The Trans-Pacific Partnership (TPP) is a massive trade agreement involving the US and 11 other countries along the Pacific Rim. Not only is it expected to have negative consequences for farmers, workers, and consumers, negotiations have been largely secret. To raise awareness for this largely hidden agreement, in 2012, FWP joined other allies in social media and street actions, as well as with an alert facilitating thousands of letters sent directly to President Obama urging him to ensure a fair trade policy that benefits farmers, workers, and consumers, and make the process more transparent. Though TPP negotiations are still going forward in a concerning way, these efforts, combined with those of allies, have brought more media and public attention to the issue and several legislators have stepped forward with concerns echoing those of consumer groups. Our current action to ensure fair trade policy focuses on directly contacting Senators and Representatives. You can also learn more by checking our trade policy page.
Additional Trade Policy Advocacy.
Though 2012 was the year that trade policy advocacy increased for both FWP and many of our allies, both because of the immediacy of the TPP threat as well as the introduction of a new agreement—the Trans Atlantic Free Trade Agreement (TAFTA), FWP has been advocating against detrimental free trade policies and for fair policies since our inception in 2010. Past actions include an early version of a letter to Congress and Governors opposing TPP, a letter asking President Obama to postpone implementation of the Colombia Free Trade Agreement until they address grave labor rights abuses, and an alert requesting Representatives sign onto a letter issued by Reps DeLauro and Miller demanding greater transparency for the TPP process.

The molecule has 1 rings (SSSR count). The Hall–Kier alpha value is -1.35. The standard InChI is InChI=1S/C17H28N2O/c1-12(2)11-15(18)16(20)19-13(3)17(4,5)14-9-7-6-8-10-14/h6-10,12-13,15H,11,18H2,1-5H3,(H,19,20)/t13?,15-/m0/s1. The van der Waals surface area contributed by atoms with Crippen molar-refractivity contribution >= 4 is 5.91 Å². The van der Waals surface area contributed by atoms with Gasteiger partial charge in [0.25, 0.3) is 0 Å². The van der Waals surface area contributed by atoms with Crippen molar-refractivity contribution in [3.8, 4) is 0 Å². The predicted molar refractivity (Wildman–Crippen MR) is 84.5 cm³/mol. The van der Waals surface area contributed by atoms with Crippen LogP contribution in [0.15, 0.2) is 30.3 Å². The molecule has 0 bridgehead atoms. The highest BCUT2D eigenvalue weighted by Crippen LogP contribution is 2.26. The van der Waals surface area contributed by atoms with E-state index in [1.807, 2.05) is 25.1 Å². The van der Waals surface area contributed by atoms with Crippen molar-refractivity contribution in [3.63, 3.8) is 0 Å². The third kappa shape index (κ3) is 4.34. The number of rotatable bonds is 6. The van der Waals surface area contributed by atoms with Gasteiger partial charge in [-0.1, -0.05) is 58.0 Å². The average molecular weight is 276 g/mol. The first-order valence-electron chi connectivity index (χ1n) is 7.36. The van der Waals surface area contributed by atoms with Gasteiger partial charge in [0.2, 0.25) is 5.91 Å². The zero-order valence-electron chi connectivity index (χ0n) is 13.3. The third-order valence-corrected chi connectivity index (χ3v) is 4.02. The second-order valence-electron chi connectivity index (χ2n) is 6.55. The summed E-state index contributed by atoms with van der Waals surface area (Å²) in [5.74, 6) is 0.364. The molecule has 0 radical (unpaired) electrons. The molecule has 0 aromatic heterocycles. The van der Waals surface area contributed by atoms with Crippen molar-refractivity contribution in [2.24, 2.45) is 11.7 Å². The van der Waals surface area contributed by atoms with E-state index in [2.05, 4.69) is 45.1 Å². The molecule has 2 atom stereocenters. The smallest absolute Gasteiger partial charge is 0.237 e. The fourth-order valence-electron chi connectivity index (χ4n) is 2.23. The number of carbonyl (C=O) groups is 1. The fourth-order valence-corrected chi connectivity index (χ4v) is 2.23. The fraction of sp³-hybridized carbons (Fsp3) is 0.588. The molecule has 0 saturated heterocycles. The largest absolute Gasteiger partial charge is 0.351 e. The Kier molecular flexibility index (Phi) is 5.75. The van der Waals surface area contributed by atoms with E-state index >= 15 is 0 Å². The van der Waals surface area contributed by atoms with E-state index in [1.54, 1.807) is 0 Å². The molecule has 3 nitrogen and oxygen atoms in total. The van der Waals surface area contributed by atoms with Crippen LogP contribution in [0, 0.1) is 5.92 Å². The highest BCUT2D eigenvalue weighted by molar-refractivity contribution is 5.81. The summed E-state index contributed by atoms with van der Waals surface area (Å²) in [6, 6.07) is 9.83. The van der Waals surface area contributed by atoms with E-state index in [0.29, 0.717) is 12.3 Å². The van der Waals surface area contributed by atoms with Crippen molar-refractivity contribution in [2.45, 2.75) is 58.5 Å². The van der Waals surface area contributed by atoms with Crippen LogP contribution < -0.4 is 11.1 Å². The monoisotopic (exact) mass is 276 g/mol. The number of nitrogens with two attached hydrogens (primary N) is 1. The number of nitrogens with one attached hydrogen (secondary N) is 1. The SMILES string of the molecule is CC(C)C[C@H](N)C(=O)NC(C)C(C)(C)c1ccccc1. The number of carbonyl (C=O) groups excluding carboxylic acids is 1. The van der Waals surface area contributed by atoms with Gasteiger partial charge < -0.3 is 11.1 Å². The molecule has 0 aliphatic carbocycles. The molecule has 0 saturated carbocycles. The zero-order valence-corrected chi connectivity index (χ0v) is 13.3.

Letters to Starbucks CEO and Green Mountain Coffee Roasters CEO Asking Them to Support Small Farmers and Stop “Fair Trade “ Coffee Plantations.
After Fair Trade USA (FTUSA) initiated its Fair Trade For All program, which for the first time opened fair trade certification to coffee plantations, FWP facilitated a letter writing campaign asking Starbucks and Green Mountain Coffee Roasters, two of the largest coffee roasters that are FTUSA licensees, to decline participation in this program. More than 2,000 concerned consumers sent letters to Starbucks, Green Mountain, and FTUSA, but none have committed to exclude plantations from “fair trade” coffee. In part in response to this, FWP no longer recognizes FTUSA as a legitimate fair trade certifier. We continue to monitor and educate about the issue.
Engagement to Tell Hershey to Be Fair.
Building on and in conjunction with the Raise the Bar campaign, FWP engaged in the campaign to tell Hershey that buying cocoa from sources that exploit child workers is not acceptable. As part of this campaign, in addition to letters sent directly to Hershey’s, nearly 5,000 people wrote letters to Whole Foods Market asking them to stop carrying all Hershey’s brand products. Shortly after, Whole Foods Market announced that they would do just that, leading in turn to Hershey announcing they would certify all cocoa in coming years. FWP considers Hershey’s commitment only a partial victory and continues to monitor progress toward a truly fair supply chain.
Engagement with Fair Trade USA, Formerly Transfair USA.
When then Transfair USA announced that they would change their name to Fair Trade USA (FTUSA) and later that they would leave the Fairtrade International System, FWP and more than 10,000 concerned consumers expressed concern. The name Fair Trade USA implies FTUSA thinks they own fair trade in the US, though they simply offer a single service, certification, that one segment of a large movement actually uses. Leaving the established international fair trade system meant that they left the system where fair trade farmers actually have a voice and means FTUSA is no longer accountable to farmers or an established system of certification. These changes were indeed accompanied by the alarming announcement that FTUSA would open up certification to coffee plantations, despite demands by small-scale fair trade coffee farmers that they not. Despite broad concern expressed by consumers, authentic fair traders, farmer groups, and advocacy organizations, Fair Trade USA went ahead with each of these changes.